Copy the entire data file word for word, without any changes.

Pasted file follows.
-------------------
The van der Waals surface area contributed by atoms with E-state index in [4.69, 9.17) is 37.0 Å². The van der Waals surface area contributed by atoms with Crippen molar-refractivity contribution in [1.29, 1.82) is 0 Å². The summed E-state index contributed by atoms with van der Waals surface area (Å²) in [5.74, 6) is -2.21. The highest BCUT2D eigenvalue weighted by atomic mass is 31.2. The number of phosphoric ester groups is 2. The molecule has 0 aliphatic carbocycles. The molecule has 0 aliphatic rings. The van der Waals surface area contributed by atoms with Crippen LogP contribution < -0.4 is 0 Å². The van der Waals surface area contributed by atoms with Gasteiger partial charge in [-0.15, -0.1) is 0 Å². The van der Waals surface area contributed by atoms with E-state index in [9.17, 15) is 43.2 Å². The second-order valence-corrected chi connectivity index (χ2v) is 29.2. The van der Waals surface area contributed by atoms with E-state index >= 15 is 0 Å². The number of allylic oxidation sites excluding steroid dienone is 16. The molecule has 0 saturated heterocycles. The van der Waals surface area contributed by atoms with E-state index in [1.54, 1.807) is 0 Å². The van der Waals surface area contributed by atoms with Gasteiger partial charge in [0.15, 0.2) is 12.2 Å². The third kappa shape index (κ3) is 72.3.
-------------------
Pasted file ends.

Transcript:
The van der Waals surface area contributed by atoms with E-state index in [4.69, 9.17) is 37.0 Å². The van der Waals surface area contributed by atoms with Crippen molar-refractivity contribution in [1.29, 1.82) is 0 Å². The summed E-state index contributed by atoms with van der Waals surface area (Å²) in [5.74, 6) is -2.21. The highest BCUT2D eigenvalue weighted by atomic mass is 31.2. The number of phosphoric ester groups is 2. The molecule has 0 aliphatic carbocycles. The molecule has 0 aliphatic rings. The van der Waals surface area contributed by atoms with Crippen LogP contribution < -0.4 is 0 Å². The van der Waals surface area contributed by atoms with Gasteiger partial charge in [-0.15, -0.1) is 0 Å². The van der Waals surface area contributed by atoms with E-state index in [9.17, 15) is 43.2 Å². The second-order valence-corrected chi connectivity index (χ2v) is 29.2. The van der Waals surface area contributed by atoms with E-state index >= 15 is 0 Å². The number of allylic oxidation sites excluding steroid dienone is 16. The molecule has 0 saturated heterocycles. The van der Waals surface area contributed by atoms with E-state index in [1.54, 1.807) is 0 Å². The van der Waals surface area contributed by atoms with Gasteiger partial charge in [0.15, 0.2) is 12.2 Å². The third kappa shape index (κ3) is 72.3.